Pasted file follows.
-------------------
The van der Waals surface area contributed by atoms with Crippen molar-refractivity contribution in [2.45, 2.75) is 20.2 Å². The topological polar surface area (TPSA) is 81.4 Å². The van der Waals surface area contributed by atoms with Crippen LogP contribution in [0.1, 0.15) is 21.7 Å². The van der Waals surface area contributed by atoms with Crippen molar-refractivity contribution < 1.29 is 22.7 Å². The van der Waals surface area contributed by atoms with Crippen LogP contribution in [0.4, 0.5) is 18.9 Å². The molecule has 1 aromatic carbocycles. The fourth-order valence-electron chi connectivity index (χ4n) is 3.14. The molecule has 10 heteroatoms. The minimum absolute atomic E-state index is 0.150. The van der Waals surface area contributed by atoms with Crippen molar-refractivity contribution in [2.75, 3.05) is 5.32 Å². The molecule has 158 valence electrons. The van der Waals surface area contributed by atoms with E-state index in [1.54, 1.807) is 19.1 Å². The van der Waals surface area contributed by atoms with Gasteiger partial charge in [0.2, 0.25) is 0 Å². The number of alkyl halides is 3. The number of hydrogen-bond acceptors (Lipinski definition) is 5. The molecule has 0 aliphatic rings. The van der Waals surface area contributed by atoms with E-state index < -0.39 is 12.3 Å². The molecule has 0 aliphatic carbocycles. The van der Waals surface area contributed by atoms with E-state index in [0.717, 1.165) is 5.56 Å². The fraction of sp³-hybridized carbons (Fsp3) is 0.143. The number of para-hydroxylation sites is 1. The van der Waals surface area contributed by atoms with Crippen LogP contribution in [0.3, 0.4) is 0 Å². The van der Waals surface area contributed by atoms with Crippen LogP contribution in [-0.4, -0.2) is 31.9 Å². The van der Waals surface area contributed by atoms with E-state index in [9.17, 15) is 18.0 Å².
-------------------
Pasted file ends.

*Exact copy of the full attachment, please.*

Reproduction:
The van der Waals surface area contributed by atoms with Crippen molar-refractivity contribution in [2.45, 2.75) is 20.2 Å². The topological polar surface area (TPSA) is 81.4 Å². The van der Waals surface area contributed by atoms with Crippen LogP contribution in [0.1, 0.15) is 21.7 Å². The van der Waals surface area contributed by atoms with Crippen molar-refractivity contribution < 1.29 is 22.7 Å². The van der Waals surface area contributed by atoms with Crippen LogP contribution in [0.4, 0.5) is 18.9 Å². The molecule has 1 aromatic carbocycles. The fourth-order valence-electron chi connectivity index (χ4n) is 3.14. The molecule has 10 heteroatoms. The minimum absolute atomic E-state index is 0.150. The van der Waals surface area contributed by atoms with Crippen molar-refractivity contribution in [2.75, 3.05) is 5.32 Å². The molecule has 158 valence electrons. The van der Waals surface area contributed by atoms with E-state index in [1.54, 1.807) is 19.1 Å². The van der Waals surface area contributed by atoms with Gasteiger partial charge in [0.2, 0.25) is 0 Å². The number of alkyl halides is 3. The number of hydrogen-bond acceptors (Lipinski definition) is 5. The molecule has 0 aliphatic rings. The van der Waals surface area contributed by atoms with E-state index < -0.39 is 12.3 Å². The molecule has 0 aliphatic carbocycles. The van der Waals surface area contributed by atoms with E-state index in [0.717, 1.165) is 5.56 Å². The fraction of sp³-hybridized carbons (Fsp3) is 0.143. The number of para-hydroxylation sites is 1. The van der Waals surface area contributed by atoms with Crippen LogP contribution in [0.3, 0.4) is 0 Å². The van der Waals surface area contributed by atoms with Crippen LogP contribution in [-0.4, -0.2) is 31.9 Å². The van der Waals surface area contributed by atoms with E-state index in [9.17, 15) is 18.0 Å².